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'Horror' is the right word

February 01, 2009

I haven't quite been able to wrap my head around the concept that today's moviegoers are embracing horror pictures as a means of finding "release . . . or at least distraction from the real threats we face" ["The Horror . . . the Horror," Jan. 25]. This certainly could have been true in the glory days of Universal monster mashes featuring the Frankenstein Monster, the Wolf Man, the Mummy and other "supernatural" figures, but not in the 21st century, when torture-porn films are as fact-based as front-page murder stories and many times more unspeakably awful.

As horror king Boris Karloff rightly said in a 1951 interview, the kind of horror movies in which he appeared were a form of escapism because, far from being horrified by the Frankenstein Monster, most people were sympathetic toward him. "People are fascinated by those pictures. The reaction is terror, not horror. . . . 'Horror' has a connotation of revulsion."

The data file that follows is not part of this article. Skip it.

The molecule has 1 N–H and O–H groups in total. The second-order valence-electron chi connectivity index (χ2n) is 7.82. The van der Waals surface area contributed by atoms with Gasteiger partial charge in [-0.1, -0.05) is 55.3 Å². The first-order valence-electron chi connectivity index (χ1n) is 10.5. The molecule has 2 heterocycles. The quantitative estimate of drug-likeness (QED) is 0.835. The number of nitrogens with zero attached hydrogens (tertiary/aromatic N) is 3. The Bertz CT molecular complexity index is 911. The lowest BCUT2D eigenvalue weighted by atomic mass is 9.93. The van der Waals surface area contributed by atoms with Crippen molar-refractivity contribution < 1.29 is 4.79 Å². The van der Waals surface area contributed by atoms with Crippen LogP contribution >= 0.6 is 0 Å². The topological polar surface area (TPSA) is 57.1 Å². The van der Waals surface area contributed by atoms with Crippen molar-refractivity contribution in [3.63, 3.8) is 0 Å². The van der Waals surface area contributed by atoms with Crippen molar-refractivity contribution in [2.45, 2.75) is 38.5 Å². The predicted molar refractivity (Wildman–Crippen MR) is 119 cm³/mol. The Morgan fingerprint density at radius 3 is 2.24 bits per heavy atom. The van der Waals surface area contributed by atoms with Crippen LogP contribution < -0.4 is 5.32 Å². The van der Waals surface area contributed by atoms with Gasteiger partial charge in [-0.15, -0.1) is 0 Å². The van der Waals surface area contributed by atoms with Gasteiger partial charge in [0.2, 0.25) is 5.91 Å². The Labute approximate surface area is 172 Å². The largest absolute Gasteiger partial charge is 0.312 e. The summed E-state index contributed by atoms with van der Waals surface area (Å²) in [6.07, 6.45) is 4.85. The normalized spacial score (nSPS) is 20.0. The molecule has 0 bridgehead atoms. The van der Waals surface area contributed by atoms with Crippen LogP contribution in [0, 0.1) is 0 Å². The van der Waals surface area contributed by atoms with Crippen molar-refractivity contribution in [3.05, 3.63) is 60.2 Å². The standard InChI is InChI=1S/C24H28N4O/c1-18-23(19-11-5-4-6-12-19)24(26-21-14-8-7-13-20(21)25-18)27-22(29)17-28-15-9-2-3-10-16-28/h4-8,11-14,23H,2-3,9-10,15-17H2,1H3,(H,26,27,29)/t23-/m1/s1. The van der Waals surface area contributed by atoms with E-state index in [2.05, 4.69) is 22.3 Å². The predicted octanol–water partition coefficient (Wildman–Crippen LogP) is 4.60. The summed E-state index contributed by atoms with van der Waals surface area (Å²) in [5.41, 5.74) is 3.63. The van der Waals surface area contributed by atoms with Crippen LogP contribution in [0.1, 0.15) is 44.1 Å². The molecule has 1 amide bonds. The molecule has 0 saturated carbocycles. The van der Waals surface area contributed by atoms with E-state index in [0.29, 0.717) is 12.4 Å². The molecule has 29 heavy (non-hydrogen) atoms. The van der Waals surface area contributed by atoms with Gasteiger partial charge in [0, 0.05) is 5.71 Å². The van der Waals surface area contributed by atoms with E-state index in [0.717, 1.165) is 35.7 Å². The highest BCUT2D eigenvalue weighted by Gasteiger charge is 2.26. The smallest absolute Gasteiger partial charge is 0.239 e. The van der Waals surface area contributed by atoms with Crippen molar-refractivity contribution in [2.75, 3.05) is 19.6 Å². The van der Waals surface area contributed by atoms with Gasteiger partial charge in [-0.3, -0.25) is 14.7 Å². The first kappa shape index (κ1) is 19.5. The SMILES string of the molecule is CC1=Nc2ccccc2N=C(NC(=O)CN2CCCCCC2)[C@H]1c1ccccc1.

Tom Weaver

Sleepy Hollow, N.Y.

Weaver is the author of numerous books of interviews with horror, science fiction and fantasy filmmakers.


Modern horror movies may be after our dollars, not our souls, as Gina McIntyre posits, but I fear more for our souls than our wallets when so many filmgoers in recent years have embraced the "unspeakable acts" portrayed in so-called torture porn.

It's a travesty to mention "the glory days of . . . Bela Lugosi and Boris Karloff" in the same article, the same breath or the same universe as latter-day charnel-churners. Ironically, Karloff never liked the term "horror movies" as a label for his films; he preferred Poe's phrase "tales of mystery and imagination." "Horror," on the other hand, implies "revulsion" -- something in which the classics of the 1930s and '40s never trafficked. Alas, it is the perfect word to convey the content of all too many contemporary fright films.

Preston Neal Jones


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